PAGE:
Louise strips

Women and nudes

Replacement exhibition on permanent display from 19 November 2022 to 12 March 2023. A visit to the exhibition is included in the Yper Museum ticket price. 

The Yper Museum has always had a special focus on women's work and lives. When it was designed in 2018, it was a conscious decision to build one of its galleries around three striking Ypres women: Louise De Hem, Clara van Zuydtpeene Lamotte (who taught young girls lace-making to lift them out of poverty) and Leontine Permeke (photographer, mother of world-renowned photographers Antony and sister of Constant Permeke).

The Louise De Hem collection has a prominent presence in the permanent exhibition at the Yper Museum. As those works are temporarily moving to the Royal Hall for LOUISE/EDITH, the vacant space will be occupied by nudes. There is a good reason for this. After all, studies on nude models were forbidden territory for female artists in the 19th century. It went against all social norms of the time. Women did not have the same educational opportunities as men and this made it difficult to build a career. Louise De Hem took anatomy classes at the faculty of medicine on her own initiative. A creative solution to a gap in her education. Louise desperately wanted to learn nude drawing because, as an artist, you get a better understanding of human anatomy. This helps to depict movements fluidly and naturally.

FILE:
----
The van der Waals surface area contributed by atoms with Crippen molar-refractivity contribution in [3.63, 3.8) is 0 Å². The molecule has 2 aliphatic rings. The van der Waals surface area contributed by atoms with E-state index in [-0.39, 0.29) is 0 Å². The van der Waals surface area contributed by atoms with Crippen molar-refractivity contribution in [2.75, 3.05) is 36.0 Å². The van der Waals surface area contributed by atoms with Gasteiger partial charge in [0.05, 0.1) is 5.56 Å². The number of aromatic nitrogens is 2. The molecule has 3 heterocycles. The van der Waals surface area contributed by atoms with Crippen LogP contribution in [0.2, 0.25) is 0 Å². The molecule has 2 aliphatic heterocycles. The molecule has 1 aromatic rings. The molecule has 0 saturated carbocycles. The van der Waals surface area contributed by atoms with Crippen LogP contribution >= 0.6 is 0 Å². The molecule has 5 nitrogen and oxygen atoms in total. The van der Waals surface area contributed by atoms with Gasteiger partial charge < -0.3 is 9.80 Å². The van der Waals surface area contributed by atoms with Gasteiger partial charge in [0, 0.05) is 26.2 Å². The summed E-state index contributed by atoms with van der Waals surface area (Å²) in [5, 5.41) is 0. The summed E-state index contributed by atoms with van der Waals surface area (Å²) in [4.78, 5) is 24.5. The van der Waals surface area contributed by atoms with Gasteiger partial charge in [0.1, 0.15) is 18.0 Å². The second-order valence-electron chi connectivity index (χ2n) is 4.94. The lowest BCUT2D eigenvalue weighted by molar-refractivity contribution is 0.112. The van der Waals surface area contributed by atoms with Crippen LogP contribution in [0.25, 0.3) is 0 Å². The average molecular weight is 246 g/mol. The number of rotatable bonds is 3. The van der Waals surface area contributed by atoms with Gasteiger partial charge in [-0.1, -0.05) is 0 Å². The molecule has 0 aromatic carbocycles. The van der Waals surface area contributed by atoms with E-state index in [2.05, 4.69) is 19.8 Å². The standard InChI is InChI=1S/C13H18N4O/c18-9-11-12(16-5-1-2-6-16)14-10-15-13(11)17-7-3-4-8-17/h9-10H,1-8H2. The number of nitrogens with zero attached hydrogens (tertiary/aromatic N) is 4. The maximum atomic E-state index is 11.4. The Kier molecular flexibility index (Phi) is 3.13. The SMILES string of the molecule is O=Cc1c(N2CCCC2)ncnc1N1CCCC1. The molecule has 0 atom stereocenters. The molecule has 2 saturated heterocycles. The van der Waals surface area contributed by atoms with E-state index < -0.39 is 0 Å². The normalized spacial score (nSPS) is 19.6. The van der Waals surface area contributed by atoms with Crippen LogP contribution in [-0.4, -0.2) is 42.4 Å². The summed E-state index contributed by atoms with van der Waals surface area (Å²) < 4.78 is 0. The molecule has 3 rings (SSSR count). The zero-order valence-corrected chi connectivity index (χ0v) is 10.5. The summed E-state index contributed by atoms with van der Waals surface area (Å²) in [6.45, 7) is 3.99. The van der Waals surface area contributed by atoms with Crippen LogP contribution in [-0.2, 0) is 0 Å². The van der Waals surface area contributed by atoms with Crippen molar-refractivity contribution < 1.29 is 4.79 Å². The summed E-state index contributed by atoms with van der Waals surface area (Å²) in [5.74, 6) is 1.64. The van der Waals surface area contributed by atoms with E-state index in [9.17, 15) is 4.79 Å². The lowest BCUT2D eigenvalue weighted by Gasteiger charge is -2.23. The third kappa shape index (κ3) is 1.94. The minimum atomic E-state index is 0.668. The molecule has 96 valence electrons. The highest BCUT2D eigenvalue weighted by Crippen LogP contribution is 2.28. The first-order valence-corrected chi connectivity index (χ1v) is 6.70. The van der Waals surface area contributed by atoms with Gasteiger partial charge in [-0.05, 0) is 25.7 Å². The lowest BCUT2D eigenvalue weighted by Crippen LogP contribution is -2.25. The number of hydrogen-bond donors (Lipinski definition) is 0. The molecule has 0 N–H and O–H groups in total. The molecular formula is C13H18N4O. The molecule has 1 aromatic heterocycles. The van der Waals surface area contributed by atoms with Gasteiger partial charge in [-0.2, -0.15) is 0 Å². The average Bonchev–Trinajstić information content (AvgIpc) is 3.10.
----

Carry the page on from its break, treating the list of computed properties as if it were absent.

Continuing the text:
In the Yper Museum's permanent collection, you are temporarily introduced to works by Theodore Ceriez, Jacques-Albert Senave, Egide Rombaux, Hélène Cornette, François Böhm, Pierre De Coninck, Edouard Hennaert, François Roffiaen and Maurice Langaskens. Usually, these works do not often leave the museum depot because they are quite fragile.

Maurice Langaskens, Study of a Male Nude, ca. 1904 (IFF 000469)